Add <span> tags to Primary links for Sliding Door Tabs

In the upcoming series of Genesis video tutorials I will be presenting a segment on how to build sliding door tabs for Drupal's Primary links.

As you may know to get the full hover effect working in Microsoft's venerable Internet Explorer web browser we need to wrap the anchor text in <span> tags, since IE does not support the :hover pseudo class on anything but an anchor, bless its little heart.

Now, the standard Drupal "fix" for this is to override the theme_links function. I'll detail that here, but first I want to explore another idea I hit on recently - using jQuery to get the job done.

Do it with jQuery

Recently I was messing about with jQuery for dynamically adding and removing classes to Nodequeue links to support icons, eventually this lead to a patch for Nodequeue, but I haven't got around to fixing that up since I hit a few patch generation snags.

So with jQuery on my mind I started with a set of sliding door tabs for a theme I was working on at the time. When it came time to paste in the modified theme_links function (we all have one in our snippets lib don't we?), I though, man I hate this gigantic function sitting in my template.php file - can't I do this in like one or two lines of jQuery and be done?

Being a relative jQuery noob (to be frank), I headed over to visual jQuery to track down the necessities - pretty quickly I found wrapInner...

wrapInner(html)

This wrapping process is most useful for injecting additional structure into a document, without ruining the original semantic qualities of a document. This works by going through the first element provided (which is generated, on the fly, from the provided HTML) and finds the deepest ancestor element within its structure -- it is that element that will enwrap everything else.

Ok, that sounds like it'll get the job done. Now I just need to tell it what to insert and around which elements. I was building a Genesis subtheme and this theme prints an ID in the primary links wrapper <div>, namely the highly original id="primary". But we need to get the tags around that anchor text so I need to specifically target the anchor:

// Wrap span tags around the anchor text in the primary menu.
$(document).ready(function(){
  $("#primary li a")
  .wrapInner("<span>" + "</span>");
});

The "easy" way to get this working is to place this code in your script.js file inside your theme folder and then clear the theme registry (Performance settings > Clear cache data). The script.js is one of the assumed default values for Drupal 6 themes.

The nice thing about this method is that it takes 2 minutes to implement and does not affect Secondary links. The downside - if the user has JavaScript turned off in their browser it will degrade rather disgracefully as only one end of the tab will display. But hey, one assumes users with JS off are already having a pretty dull and broken internet experience these days (not really a valid excuse but I can live with it), and the links continue to work just fine so at least they can still navigate the site.

Over riden' the theme_links function

This is the traditional way to get the job done - its clean and follows the standard Drupal methodology for overriding themeable output.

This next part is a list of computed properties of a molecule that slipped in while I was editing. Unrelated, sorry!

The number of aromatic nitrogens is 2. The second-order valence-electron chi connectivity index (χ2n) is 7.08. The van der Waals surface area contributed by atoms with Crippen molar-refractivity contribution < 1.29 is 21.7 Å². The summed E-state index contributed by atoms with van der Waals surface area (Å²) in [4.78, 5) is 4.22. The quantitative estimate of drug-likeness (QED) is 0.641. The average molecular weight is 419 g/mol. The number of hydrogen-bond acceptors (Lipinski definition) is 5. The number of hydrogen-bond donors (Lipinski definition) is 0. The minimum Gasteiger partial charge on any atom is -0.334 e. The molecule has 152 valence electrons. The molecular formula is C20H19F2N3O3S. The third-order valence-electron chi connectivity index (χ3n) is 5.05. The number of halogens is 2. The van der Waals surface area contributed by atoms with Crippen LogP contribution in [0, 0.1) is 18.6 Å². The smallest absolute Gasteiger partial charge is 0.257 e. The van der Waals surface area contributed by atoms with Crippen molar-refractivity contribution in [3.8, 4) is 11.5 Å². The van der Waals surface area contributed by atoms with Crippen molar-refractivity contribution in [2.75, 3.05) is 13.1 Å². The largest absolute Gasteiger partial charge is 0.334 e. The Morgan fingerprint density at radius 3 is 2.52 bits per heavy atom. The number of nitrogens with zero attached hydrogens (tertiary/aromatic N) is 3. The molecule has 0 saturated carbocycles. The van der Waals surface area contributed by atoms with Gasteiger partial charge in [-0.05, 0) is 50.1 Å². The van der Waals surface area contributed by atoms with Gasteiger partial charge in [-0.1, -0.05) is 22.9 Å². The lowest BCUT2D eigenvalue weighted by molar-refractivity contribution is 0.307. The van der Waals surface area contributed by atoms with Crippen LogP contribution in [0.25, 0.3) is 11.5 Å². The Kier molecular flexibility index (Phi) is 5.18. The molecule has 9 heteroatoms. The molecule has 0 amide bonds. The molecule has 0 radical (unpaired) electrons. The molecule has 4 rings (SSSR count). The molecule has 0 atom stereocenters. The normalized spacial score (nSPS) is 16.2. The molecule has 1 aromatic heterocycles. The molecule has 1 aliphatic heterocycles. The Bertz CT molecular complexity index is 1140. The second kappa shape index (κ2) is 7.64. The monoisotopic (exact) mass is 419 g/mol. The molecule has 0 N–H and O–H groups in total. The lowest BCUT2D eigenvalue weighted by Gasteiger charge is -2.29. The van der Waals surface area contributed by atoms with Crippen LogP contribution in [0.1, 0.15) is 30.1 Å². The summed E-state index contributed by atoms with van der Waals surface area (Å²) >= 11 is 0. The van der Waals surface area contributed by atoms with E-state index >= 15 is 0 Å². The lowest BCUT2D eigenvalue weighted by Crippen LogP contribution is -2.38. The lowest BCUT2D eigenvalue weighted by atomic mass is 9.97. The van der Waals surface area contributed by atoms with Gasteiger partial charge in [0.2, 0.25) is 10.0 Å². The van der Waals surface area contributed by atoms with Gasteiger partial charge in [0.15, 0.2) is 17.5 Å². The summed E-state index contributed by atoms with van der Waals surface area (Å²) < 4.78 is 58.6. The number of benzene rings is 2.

All we need to do is grab the theme links function, copy it to our template.php file and make the necessary changes (jamming in those darn <span>) tags:

<?php
/**
 * Override the theme_links function
 *
 * We use this to insert <span></span> tags around anchor text in the
 * primary and secondary links. We need these to support Internet Explorer
 * when building sliding door tabs with hover effects.
 */
function MYTHEME_links($links, $attributes =  array('class' => 'links')) {
 
$output = '';
  if (
count($links) > 0) {
   
$output = '<ul'. drupal_attributes($attributes) .'>';

   
$num_links = count($links);
   
$i = 1;

    foreach (
$links as $key => $link) {
     
$class = $key;

     
// Add first, last and active classes to the list of links to help out themers.
     
if ($i == 1) {
       
$class .= ' first';
      }
      if (
$i == $num_links) {
       
$class .= ' last';
      }
      if (isset(
$link['href']) && ($link['href'] == $_GET['q'] || ($link['href'] == '<front>' && drupal_is_front_page()))) {
       
$class .= ' active';
      }

     
$output .= '<li'. drupal_attributes(array('class' => $class)) .'>';
     
     
// wrap <span>'s around the anchor text
     
if (isset($link['href'])) {
       
$link['title'] = '<span>' . check_plain($link['title']) . '</span>';
       
$link['html'] = TRUE;    
       
// Pass in $link as $options, they share the same keys.
       
$output .= l($link['title'], $link['href'], $link);      
      }
      else if (!empty(
$link['title'])) {
       
// Some links are actually not links, but we wrap these in <span> for adding title and class attributes
       
if (empty($link['html'])) {
         
$link['title'] = check_plain($link['title']);
        }
       
$span_attributes = '';
        if (isset(
$link['attributes'])) {
         
$span_attributes = drupal_attributes($link['attributes']);
        }
       
$output .= '<span'. $span_attributes .'>'. $link['title'] .'</span>';
      }

     
$i++;
     
$output .= "</li>\n";
    }

   
$output .= '</ul>';
  }
  return
$output;
}
?>

Of course now you need to write some CSS, build a few tabs and you're away. Look out for the upcoming tutorial on that part of the story.

Last updated 29th July, 2009 - 8:07pm

Authored by Jeff Burnz on